October 15, 2013 - Dave Stevenson, professor of planetary science at Caltech, gave an intriguing speech at the Origin of the Moon
conference in London
this week. The most widely accepted theory about the Origin of the Moon
is called the "giant impact theory," which is pretty much what you think it is: two giant objects smashed into each other in the early days of our solar system. One of those became Earth, and one became our moon. But Stevenson
has an alternate explanation: what if the Earth
simply swiped another planet's moon?
has a moon. Mars has two. Jupiter has nearly 50. But Venus? No moon. Stevenson's theory is that the Earth
pulled Venus's moon
out of Venus
orbit and into our own. The moon's size suggests this is possible; calculations have indicated that a collision would require two fairly large bodies moving at an enormous speed, and at a very specific angle, otherwise one or both of the two original objects would be pulverized. The moon is much larger compared to our planet than other satellites are to their planets.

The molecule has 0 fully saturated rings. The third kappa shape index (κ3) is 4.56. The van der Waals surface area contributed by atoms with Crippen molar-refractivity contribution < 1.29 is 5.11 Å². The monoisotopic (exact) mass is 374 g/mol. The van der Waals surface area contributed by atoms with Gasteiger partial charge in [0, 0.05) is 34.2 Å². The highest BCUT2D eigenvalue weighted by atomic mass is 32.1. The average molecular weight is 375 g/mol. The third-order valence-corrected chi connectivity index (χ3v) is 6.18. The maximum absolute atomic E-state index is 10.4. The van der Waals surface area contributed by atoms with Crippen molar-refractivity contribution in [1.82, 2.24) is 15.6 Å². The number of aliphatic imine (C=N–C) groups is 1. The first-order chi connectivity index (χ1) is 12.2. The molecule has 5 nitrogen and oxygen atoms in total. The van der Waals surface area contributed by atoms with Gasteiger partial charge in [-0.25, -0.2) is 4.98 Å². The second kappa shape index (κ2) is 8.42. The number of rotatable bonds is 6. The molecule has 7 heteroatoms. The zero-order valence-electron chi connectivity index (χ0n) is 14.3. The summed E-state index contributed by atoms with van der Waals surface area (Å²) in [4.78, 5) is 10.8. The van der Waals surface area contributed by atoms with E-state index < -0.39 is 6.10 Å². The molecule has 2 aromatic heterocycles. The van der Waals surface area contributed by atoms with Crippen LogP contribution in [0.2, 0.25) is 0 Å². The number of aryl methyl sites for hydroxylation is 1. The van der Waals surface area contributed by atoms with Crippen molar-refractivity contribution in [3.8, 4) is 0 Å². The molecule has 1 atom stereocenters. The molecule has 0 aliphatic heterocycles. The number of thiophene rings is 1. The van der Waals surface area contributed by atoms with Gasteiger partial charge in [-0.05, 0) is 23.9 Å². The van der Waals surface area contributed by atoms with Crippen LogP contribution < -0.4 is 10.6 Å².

Did Venus Give Earth the Moon? Wild New Theory on Lunar History
By Katia Moskvitch, SPACE.com Contributor September 27, 2013 11:57am ET
This illustration shows the still-molten moon just after its formation about 4.5 billion years ago.
Credit: NASA Goddard Space Flight Center
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LONDON - The Earth's moon may be a present...